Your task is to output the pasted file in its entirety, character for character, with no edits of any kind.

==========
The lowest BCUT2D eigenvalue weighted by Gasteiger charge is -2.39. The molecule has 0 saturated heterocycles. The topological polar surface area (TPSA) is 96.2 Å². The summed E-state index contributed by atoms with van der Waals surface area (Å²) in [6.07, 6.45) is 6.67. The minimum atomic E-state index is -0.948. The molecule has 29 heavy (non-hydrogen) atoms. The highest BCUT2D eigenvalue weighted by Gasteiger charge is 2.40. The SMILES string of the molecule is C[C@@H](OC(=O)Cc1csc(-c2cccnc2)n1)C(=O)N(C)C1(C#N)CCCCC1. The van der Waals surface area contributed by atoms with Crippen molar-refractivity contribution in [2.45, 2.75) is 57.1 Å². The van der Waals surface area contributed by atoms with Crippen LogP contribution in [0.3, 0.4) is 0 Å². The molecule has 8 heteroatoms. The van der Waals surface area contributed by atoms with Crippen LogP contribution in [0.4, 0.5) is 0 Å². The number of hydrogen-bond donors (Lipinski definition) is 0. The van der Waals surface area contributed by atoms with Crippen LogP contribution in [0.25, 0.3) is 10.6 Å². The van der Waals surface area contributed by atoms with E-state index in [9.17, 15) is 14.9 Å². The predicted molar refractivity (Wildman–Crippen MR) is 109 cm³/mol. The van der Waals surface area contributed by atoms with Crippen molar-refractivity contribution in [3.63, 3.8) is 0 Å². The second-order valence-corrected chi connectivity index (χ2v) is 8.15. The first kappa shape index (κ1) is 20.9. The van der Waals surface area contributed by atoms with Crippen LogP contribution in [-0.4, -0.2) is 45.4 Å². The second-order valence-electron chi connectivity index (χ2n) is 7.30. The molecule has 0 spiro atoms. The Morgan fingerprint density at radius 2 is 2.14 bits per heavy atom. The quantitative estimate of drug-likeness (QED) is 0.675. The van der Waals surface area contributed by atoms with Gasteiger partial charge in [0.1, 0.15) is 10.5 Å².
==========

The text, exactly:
The lowest BCUT2D eigenvalue weighted by Gasteiger charge is -2.39. The molecule has 0 saturated heterocycles. The topological polar surface area (TPSA) is 96.2 Å². The summed E-state index contributed by atoms with van der Waals surface area (Å²) in [6.07, 6.45) is 6.67. The minimum atomic E-state index is -0.948. The molecule has 29 heavy (non-hydrogen) atoms. The highest BCUT2D eigenvalue weighted by Gasteiger charge is 2.40. The SMILES string of the molecule is C[C@@H](OC(=O)Cc1csc(-c2cccnc2)n1)C(=O)N(C)C1(C#N)CCCCC1. The van der Waals surface area contributed by atoms with Crippen molar-refractivity contribution in [2.45, 2.75) is 57.1 Å². The van der Waals surface area contributed by atoms with Crippen LogP contribution in [0.3, 0.4) is 0 Å². The molecule has 8 heteroatoms. The van der Waals surface area contributed by atoms with Crippen LogP contribution in [0.4, 0.5) is 0 Å². The number of hydrogen-bond donors (Lipinski definition) is 0. The van der Waals surface area contributed by atoms with Crippen LogP contribution in [0.25, 0.3) is 10.6 Å². The van der Waals surface area contributed by atoms with E-state index in [9.17, 15) is 14.9 Å². The predicted molar refractivity (Wildman–Crippen MR) is 109 cm³/mol. The van der Waals surface area contributed by atoms with Crippen molar-refractivity contribution in [3.63, 3.8) is 0 Å². The second-order valence-corrected chi connectivity index (χ2v) is 8.15. The first kappa shape index (κ1) is 20.9. The van der Waals surface area contributed by atoms with Crippen LogP contribution in [-0.4, -0.2) is 45.4 Å². The second-order valence-electron chi connectivity index (χ2n) is 7.30. The molecule has 0 spiro atoms. The Morgan fingerprint density at radius 2 is 2.14 bits per heavy atom. The quantitative estimate of drug-likeness (QED) is 0.675. The van der Waals surface area contributed by atoms with Gasteiger partial charge in [0.1, 0.15) is 10.5 Å².